Euthymios returned, after some time, to Mount Olympus to see Theodore again. When he told him of the angelic life they led on Athos, Theodore asked him to take him there. But because of his old age and the illness brought on by a whole life of asceticism, Theodore was unable to remain on Athos. Euthymios settled him near Thessaloniki, in Makrosina near Vrastamon, while he returned to the Holy Mountain of Athos to taste of the honey of quietude. It was not long before he learnt of Theodore's death and went back to Thessaloniki to venerate his tomb in 865. At this time he attempted to live the life of a Stylite atop a column, but there gathered such a large crowd at the base of his column that he decided to withdraw for a third time to Mount Athos. On this occasion he received priestly ordination, which he sought, not vaingloriously, but in order that the Athonite ascetics might partake more often of the Holy Mysteries.
On his return to the Holy Mountain, he was unable to find the untroubled calm he so desired, for he was much visited by ascetics who knew well the holiness of his life. He decided to leave for the island of Saint Eustratios with two companions, John Kolovos and Symeon (founder of the Monastery of the Great Cave in Kalavryta); but on their way, they were captured by Arab pirates who infested the Aegean Sea at that time. On their release, they went back to Athos, but due to the frequency of pirate raids, they left once more for a safer place.
|Church of the Apostle Andrew in Peristera Monastery, built by St. Euthymios.|
Euthymios, Joseph the Armenian and some of their disciples settled in Vrastamon (Vrasta or Brasta), a village in the region of Halkidiki, belonging to Thessaloniki. There they led an angelic life in separate cells, establishing a Lavra. Euthymios went to Athos from time to time where, stationed between heaven and earth, he could enter into closer communion with God. One day there, he was told by revelation to restore the abandoned monastery on Mount Peristera near Thessaloniki, so that the pious inhabitants of the region might be blessed by the presence of men of God. He and two disciples, Ignatios and Ephraim, made their abode in its ruins around the year 866 to 871 and, overcoming numberless obstacles put in their way by the malice of demons, succeeded in rebuilding the monastery dedicated to the Apostle Andrew. Before long, disciples from Thessaloniki and the surrounding district flocked to him, to place themselves under his wise guidance. In 888, he founded a female monastery nearby and placed at its head Euphemia, one of his sisters who, like all the other members of his family (his mother, wife and two grandchildren), had become a monastic.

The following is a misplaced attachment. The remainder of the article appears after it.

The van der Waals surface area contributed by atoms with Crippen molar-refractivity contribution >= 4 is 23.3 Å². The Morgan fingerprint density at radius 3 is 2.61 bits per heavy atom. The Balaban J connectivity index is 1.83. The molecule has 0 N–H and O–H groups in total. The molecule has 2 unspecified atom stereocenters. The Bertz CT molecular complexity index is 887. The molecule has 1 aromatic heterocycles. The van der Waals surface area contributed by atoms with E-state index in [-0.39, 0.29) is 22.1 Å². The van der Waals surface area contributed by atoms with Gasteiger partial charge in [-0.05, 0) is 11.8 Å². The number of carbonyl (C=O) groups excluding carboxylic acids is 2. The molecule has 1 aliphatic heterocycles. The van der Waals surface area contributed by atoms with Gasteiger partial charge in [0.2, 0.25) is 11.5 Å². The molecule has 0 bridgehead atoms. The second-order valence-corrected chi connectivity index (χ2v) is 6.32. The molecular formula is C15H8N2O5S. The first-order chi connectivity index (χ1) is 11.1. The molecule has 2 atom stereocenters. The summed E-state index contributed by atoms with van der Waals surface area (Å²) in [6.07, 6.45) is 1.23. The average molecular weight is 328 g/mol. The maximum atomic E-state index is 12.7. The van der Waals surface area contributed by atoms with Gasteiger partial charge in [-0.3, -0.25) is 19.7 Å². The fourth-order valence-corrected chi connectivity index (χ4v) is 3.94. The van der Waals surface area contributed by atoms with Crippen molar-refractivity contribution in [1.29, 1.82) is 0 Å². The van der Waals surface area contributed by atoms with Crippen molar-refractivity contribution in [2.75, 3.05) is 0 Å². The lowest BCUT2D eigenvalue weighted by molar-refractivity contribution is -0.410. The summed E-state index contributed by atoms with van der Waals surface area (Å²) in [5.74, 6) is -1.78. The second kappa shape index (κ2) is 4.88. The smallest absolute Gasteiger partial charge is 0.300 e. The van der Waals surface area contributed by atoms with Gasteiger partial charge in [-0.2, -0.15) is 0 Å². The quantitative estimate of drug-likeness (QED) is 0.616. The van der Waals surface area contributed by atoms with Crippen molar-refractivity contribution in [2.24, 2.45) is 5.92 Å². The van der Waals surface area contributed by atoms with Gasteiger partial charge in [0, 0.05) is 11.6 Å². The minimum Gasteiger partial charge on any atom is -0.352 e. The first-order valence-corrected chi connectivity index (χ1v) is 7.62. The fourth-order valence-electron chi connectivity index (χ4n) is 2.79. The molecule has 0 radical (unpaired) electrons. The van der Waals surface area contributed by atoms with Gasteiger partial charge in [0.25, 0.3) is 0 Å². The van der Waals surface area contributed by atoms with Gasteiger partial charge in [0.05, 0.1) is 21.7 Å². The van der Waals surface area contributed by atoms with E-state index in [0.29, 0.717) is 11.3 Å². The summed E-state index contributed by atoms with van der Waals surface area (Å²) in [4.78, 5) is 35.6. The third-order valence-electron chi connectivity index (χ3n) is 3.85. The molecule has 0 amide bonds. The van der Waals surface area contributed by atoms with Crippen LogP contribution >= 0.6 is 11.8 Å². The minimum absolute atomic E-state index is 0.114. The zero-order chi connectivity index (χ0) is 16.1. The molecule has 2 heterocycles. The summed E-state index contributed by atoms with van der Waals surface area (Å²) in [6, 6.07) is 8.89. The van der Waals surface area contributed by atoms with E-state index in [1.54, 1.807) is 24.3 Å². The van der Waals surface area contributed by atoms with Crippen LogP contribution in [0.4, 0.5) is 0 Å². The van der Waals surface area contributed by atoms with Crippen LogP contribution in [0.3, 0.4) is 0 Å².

In 898, forewarned of the day of his death and wishing to spend his last moments in solitude, he called together all his disciples for a festive meal in the refectory of the monastery, gave them his final admonitions and his blessing, and was then taken to the uninhabited island of Hiera where he gave up his soul in peace to the Lord in the presence only of the angels and saints.
|Tomb of St. Euthymios|
In 899 his sacred relics were brought to the Metropolis of Thessaloniki for a blessing. Lost for many centuries, his sacred relics were found in 1986 in the Monastery of Peristera and today rest in this Monastery in Thessaloniki in the Church of the Apostle Andrew. Emperor Nikephoros Phokas in 964 placed the Monastery of Peristera under the Monastery of Great Lavra on the Holy Mountain as a dependency. The life of Saint Euthymios was compiled by his disciple, Basil, who also composed a Service in his honor. A Supplicatory Canon was composed by Haralambos Bousias.
According to Basil, his biographer, Euthymios was a great ascetic whose fame early on went well beyond Mount Athos, where together with Saint Peter the Athonite he became one of the first two well known ascetics of the Holy Mountain. When he came to Thessaloniki, the people received him as if he was Elijah the Prophet, embracing him with the belief that his embrace brought on heavenly blessings. He helped many to progress in virtue and inspired many to become monastics. His disciples were distinguished for similarly living angelic lives, and were received as if they were angels from heaven. Among his disciples that continued to live and pass on his ascetic spirit, were Theosteriktos, Onouphrios, Ignatios, George, Ephraim, Paul, Basil, his grandchildren Methodios and Euphemia (who lived in different monasteries the Saint established), his biographer Basil who became Archbishop of Thessaloniki, and the two brothers Saints Symeon and Theodore.